Jake Naughton
London / +44 796 053 6524

CAPTION: Oil flares on the horizon near the front line outside of Kirkuk. Oil is a major flashpoint in the region's ongoing war with ISIS, and as the country's largest, and really only, resource, it is heavily guarded.



A region once held up by the US as a beacon of hope in a broken Iraq, Kurdistan has instead — in oil’s name — fallen victim to corruption and war.

About 80 percent of Iraqi Kurdistan’s economy is dependent on oil revenue. Pipelines twist like arteries through villages all over the region. The dream was that the abundant and mostly untapped oil reserves in northern Iraq could be the foundation of a prosperous and vibrant corner of an otherwise deeply insecure region. This was the strategy promoted by the United States and other world powers both before and after the invasion of Iraq in 2003.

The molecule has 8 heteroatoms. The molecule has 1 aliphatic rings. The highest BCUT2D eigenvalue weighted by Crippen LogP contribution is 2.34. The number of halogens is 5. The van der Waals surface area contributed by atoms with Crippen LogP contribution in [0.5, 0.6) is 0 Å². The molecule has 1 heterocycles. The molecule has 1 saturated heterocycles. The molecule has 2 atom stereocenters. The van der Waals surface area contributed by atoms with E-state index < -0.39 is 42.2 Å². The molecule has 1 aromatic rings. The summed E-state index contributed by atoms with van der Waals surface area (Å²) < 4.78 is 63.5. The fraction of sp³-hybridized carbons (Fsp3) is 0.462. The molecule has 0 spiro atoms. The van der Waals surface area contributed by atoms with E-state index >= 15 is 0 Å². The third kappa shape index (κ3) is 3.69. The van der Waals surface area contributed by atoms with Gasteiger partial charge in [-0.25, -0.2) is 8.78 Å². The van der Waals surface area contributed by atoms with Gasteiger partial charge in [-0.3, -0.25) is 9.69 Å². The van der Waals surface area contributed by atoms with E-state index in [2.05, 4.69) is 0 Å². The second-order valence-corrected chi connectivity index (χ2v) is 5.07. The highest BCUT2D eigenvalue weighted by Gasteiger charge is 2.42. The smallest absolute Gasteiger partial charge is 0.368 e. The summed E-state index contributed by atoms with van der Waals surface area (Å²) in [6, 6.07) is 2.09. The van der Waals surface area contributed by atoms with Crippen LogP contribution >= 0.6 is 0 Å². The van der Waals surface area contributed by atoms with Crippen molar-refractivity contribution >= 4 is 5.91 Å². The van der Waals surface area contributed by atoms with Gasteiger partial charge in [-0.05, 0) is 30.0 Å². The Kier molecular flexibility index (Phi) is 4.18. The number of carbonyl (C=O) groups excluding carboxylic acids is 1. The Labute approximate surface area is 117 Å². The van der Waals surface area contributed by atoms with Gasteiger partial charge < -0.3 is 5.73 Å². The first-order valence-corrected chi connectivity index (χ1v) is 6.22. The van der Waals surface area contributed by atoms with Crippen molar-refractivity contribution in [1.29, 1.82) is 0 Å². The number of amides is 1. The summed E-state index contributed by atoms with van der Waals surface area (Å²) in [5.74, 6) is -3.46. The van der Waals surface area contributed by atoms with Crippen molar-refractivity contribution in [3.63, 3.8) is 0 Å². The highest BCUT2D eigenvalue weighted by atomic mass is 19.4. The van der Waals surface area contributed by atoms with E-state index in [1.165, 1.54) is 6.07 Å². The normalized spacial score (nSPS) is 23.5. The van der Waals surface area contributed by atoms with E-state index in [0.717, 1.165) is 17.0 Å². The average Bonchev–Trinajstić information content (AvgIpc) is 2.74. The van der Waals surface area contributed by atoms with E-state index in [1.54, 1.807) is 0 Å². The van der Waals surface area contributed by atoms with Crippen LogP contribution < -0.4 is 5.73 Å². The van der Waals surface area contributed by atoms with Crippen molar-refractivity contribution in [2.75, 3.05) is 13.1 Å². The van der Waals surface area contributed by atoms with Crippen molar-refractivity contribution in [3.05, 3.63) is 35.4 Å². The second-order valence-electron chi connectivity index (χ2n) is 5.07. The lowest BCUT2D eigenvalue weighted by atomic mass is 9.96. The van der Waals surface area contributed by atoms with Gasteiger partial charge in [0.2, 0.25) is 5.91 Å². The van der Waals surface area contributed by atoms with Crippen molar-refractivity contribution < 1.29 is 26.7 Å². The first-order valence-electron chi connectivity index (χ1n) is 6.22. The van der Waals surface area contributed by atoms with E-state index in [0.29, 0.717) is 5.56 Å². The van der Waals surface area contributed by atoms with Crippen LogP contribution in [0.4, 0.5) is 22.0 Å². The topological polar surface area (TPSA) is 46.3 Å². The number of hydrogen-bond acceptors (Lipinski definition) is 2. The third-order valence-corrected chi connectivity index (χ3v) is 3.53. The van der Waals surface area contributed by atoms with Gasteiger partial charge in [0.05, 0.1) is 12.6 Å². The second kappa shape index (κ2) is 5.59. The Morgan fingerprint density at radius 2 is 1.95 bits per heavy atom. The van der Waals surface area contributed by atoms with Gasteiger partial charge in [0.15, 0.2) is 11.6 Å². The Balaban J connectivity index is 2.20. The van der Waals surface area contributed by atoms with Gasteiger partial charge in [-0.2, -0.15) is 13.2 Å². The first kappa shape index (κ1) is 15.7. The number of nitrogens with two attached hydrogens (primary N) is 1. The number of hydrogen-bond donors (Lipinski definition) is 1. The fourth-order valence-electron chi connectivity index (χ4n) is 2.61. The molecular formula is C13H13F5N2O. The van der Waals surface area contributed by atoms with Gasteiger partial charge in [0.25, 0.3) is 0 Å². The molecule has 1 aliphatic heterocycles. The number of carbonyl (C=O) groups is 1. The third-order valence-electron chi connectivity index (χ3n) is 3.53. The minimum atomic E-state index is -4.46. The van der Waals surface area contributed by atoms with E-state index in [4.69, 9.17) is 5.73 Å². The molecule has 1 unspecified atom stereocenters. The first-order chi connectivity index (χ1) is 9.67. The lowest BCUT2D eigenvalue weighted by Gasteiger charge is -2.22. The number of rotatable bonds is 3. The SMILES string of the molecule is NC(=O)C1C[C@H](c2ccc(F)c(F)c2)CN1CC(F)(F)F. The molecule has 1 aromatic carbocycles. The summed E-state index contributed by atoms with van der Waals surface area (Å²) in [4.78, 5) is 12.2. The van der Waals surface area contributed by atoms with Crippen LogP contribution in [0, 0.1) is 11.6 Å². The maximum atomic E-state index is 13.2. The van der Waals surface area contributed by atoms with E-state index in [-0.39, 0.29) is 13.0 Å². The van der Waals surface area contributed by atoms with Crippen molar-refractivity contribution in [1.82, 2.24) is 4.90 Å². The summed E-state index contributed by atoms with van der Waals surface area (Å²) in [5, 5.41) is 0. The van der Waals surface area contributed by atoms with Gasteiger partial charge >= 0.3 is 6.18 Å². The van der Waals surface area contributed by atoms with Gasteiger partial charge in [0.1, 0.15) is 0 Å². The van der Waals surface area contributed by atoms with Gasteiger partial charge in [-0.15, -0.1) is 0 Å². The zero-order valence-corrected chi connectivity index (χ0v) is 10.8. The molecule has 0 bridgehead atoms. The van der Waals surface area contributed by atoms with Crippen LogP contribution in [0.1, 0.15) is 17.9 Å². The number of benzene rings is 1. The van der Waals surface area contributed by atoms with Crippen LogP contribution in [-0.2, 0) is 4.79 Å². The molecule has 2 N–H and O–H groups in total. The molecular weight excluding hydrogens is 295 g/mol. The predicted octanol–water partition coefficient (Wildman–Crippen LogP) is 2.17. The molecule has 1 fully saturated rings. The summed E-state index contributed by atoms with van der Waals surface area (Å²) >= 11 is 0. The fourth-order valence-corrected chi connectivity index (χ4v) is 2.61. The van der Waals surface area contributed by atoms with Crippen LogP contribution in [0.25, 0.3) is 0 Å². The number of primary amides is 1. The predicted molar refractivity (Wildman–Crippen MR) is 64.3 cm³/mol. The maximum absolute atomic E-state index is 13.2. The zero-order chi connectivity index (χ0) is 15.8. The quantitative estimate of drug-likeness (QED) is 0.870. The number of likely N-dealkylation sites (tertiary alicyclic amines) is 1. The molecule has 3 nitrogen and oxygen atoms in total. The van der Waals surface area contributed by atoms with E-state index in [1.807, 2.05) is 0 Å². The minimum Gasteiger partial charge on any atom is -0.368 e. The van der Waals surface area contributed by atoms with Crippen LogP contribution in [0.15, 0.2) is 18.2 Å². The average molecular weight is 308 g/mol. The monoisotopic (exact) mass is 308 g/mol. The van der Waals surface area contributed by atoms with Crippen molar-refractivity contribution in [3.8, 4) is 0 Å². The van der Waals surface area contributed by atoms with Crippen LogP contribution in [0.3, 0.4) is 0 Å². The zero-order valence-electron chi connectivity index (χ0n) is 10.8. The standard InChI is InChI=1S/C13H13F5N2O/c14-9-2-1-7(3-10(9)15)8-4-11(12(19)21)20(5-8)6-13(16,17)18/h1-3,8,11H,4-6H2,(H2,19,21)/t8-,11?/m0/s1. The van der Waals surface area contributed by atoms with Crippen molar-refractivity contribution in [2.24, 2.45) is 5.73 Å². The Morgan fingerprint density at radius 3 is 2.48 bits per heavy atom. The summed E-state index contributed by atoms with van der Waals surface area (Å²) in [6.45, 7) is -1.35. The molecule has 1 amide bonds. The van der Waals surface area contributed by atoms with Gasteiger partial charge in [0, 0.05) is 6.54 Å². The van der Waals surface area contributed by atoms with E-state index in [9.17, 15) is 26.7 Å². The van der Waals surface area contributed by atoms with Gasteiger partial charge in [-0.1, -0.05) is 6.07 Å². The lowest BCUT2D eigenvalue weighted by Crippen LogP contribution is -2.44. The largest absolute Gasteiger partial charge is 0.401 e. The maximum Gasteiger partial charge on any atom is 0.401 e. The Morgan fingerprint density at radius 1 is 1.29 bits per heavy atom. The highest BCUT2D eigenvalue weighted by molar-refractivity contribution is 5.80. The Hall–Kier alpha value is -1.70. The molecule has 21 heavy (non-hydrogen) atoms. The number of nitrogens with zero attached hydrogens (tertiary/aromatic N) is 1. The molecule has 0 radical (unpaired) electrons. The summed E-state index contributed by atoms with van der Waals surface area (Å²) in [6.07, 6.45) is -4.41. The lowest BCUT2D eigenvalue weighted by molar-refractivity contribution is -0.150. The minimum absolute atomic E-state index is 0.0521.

The Kurds rely on this oil not only to feed its people, but to secure its autonomy from a succession of politically hostile governments in Baghdad. The oil in Kirkuk Province represents the Kurdish dream of full independence from a central authority that at one point attempted to eradicate their ethnic group.

But like so many other parts of the world that are home to deep stores of the valuable resource, the opposite came to be. Iraqi Kurdistan instead became mired in political infighting, otherworldly levels of corruption, and all-out conflict. And so the vision of a hopeful future was revealed for what it was all along: a pipe dream.